Toyota Production System Applied to Software Development

Some of the most interesting insights into the Toyota Production System come from the experiences people have with implementing the TPS outside of manufacturing. Whether it is in schools, hospitals, or software development firms, the challenge of understanding and applying the principles of the Toyota Production System result in new perspectives on things that some of us old hands at TPS we think we already understand.
The story of Fujitsu Prime Soft Technologies Limited and how they applied the Toyota Production System to software development is related in the book Applied!! Toyota Production System to an IT Company 「実践!!IT屋のトヨタ生産方式」 published by Fubaisha.
Far more interesting than the details of the training they received or the Lean tools they applied to software development processes were the lessons learned related by the various kaizen instructors who were each leaders of the projects within Fujitsu. The chapters are written as first-person reflections on challenges with applying TPS during various stages, by different kaizen instructors from Fujitsu.
One of the valuable insights was stated simply as:
“Kaizen is getting rid of waste. Waste is what is abnormal. Think “this is abnormal”. Find abnormalities. Train your eyes to see abnormalities. People will not act unless there is an abnormality.”
Basic stuff, you may say, but how many of us train our eyes to see abnormalities?
There are many abnormalities surrounding you, if you only have eyes to see. As an example given in the book, if you buy a notebook for one dollar yen but you only use 30% of the space on each page to take notes, you have wasted 70 cents. The blank space on each page represents money you waste.
At one point the book asks:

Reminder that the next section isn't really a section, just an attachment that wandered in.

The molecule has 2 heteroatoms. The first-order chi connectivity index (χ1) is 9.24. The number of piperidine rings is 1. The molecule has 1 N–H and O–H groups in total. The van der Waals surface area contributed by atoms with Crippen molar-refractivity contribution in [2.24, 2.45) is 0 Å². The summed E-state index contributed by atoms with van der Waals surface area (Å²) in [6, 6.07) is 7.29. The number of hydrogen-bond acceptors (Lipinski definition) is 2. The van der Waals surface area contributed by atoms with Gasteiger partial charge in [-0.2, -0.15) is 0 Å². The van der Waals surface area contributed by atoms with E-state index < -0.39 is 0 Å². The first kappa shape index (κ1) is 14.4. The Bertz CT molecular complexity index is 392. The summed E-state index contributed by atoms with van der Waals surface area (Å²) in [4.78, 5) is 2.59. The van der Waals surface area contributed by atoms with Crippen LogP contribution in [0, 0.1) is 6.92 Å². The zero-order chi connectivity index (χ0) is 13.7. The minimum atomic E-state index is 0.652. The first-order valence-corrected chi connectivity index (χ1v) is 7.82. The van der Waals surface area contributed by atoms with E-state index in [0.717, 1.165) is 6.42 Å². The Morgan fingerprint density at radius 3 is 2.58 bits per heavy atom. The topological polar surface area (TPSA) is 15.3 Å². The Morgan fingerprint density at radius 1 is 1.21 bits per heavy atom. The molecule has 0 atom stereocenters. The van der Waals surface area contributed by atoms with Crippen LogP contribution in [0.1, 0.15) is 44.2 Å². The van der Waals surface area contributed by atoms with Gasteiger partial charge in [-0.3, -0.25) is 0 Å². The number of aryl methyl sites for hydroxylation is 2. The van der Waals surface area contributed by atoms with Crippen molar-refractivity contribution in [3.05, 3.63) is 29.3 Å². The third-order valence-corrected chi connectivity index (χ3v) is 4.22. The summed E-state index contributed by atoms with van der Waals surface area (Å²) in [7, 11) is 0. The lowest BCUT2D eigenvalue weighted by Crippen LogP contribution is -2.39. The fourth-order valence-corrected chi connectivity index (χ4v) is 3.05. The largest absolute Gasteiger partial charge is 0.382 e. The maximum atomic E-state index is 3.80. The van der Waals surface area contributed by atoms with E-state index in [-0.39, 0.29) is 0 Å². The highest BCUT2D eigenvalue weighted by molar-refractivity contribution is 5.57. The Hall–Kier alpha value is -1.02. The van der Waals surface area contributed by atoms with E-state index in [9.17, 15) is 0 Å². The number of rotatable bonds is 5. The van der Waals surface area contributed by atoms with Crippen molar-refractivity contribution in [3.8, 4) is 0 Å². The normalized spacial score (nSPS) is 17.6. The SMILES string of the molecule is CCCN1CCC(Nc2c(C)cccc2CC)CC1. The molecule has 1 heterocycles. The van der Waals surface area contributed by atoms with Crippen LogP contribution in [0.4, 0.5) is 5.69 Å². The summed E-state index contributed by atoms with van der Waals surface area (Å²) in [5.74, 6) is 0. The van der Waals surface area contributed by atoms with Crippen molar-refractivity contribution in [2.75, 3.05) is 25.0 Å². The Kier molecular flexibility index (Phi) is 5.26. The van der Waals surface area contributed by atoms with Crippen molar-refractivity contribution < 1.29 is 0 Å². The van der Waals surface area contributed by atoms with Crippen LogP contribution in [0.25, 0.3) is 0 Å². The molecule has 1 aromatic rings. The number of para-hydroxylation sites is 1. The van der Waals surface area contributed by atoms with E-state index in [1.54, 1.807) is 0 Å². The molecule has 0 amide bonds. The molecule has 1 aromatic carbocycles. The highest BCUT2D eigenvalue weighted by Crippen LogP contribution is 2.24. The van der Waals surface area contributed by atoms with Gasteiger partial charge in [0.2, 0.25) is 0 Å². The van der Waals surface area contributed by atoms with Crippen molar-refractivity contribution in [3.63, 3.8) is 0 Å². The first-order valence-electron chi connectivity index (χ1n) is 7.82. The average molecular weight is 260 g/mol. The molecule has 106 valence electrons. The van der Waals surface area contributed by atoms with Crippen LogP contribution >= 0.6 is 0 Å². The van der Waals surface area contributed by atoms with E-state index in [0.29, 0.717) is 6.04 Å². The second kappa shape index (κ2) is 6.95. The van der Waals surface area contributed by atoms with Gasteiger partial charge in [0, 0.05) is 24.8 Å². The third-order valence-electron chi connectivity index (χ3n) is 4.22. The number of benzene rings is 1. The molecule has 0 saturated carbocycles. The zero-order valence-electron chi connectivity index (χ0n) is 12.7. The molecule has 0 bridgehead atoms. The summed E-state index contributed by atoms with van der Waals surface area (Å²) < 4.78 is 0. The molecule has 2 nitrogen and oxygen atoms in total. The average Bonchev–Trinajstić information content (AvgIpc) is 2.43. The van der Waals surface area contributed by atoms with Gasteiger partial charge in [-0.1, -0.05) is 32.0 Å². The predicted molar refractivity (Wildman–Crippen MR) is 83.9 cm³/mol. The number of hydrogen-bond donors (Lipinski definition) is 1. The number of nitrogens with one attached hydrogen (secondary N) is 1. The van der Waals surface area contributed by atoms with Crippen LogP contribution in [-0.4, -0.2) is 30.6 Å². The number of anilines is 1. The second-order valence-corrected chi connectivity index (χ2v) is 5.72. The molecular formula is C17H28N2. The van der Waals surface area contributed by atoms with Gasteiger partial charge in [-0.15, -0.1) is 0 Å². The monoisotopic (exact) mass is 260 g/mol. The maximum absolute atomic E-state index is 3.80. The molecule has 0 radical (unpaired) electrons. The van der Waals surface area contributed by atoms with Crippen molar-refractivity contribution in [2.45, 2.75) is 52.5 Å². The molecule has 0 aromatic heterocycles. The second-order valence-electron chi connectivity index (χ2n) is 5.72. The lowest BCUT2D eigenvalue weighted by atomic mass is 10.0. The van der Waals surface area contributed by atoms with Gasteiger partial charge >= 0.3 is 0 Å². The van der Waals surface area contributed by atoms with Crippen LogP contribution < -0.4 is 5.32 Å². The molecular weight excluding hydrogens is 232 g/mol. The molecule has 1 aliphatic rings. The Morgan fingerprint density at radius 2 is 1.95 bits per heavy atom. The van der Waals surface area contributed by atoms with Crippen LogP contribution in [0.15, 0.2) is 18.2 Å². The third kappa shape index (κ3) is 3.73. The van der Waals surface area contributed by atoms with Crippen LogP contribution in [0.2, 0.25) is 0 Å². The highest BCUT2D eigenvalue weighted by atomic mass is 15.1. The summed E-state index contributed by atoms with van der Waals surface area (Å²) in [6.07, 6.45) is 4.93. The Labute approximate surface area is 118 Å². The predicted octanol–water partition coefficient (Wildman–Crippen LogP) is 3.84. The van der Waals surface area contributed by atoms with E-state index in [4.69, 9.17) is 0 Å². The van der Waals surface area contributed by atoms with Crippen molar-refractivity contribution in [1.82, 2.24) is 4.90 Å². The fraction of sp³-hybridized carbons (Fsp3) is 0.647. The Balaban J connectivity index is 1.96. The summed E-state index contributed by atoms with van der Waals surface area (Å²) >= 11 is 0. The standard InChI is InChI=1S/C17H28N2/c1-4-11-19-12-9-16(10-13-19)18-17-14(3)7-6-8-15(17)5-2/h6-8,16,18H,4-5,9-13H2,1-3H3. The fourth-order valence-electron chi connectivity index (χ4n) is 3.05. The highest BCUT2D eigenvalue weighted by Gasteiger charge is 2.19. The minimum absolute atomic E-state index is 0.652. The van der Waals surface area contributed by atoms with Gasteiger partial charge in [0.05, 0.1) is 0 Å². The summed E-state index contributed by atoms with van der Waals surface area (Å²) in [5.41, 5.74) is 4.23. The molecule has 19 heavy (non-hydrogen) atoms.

“When you look at one thing, how many things do you notice?”
Standing in the Ohno circle is a good way to train your eyes to do see abnormalities and to find many small things to fix, some of them immediately, without the need for a kaizen team or Six Sigma project. This is the type of thinking that the team at Fujitsu used to apply the Toyota Production System to software development.
Another gem was how they overcame the resistance to applying TPS to software development. People asked, “Why the Toyota?” and the kaizen instructors would ask “If there is another way, please tell us. It is easy to deny another person’s idea. If you are going to deny it, you must present a different idea.” At least with regards to improving the software development process, nobody had any better ideas for how to improve, so they agreed to try TPS.
One of the kaizen leaders from Fujitsu also made an interesting distinction between kaizen and kaikaku. The popular term in Japan for what we might call a Lean transformation or a major business process redesign initiative is “kaikaku”. It literally means “reform” or “radical change”.
The Fujitsu kaizen instructor explained:
“While you can think of kaikaku as a large paradigm shift, it is over in an instance. Kaizen on the other hand is many continual changes you make daily. TPS is kaizen, not kaikaku, so there is no ending.”
In the West we often think of a Lean transformation or Lean deployment as a kaikaku. It is “done” at a certain point, and we begin to ask “How do we sustain this?” This is the wrong thinking and the wrong question. It is never done, only begun. There is no sustaining, only doing.

7 Comments

  1. bent Jensen

    August 9, 2007 - 11:54 am

    Interesting –
    Can you tell me where to get that book, if it is available in English?
    Mart & Tom Poppendieck also published two excellent books on applying Lean principles to Software Development.

  2. Aza Badurdeen

    November 27, 2007 - 1:37 am

    This is really interesting. I am a firm believer of application of lean in software
    context. In fact I have written few articles on lean
    software development
    .

    I am also waiting for this book to be in English

  3. Sally, software manager

    December 19, 2007 - 4:46 am

    Curious! I think that this book has English variant, in the Internet I didn’t find any, but I’m going to ask in the library.

  4. Robert

    May 29, 2008 - 9:05 am

    Just reading through your post catching up in reverse order. I’d like to voice a minor caveat to you waste example. Just because you only use 30% of a notebooks page does not mean the other 70% is wasted.
    Whitespaceisimportantifyoudontbelievethattryreadingthistext.
    Sometimes the space you leave is more important than what you use to fill the rest of the space. That has obvious parallels on the factory floor.
    Robert

  5. Ashant Chalasani

    December 15, 2009 - 11:32 pm

    I agree with Robert on the importance of white-space. But I don’t think it is contradictory to the concept of Kaizen. In this case, it would be important to identify that white-space belongs to your Gemba!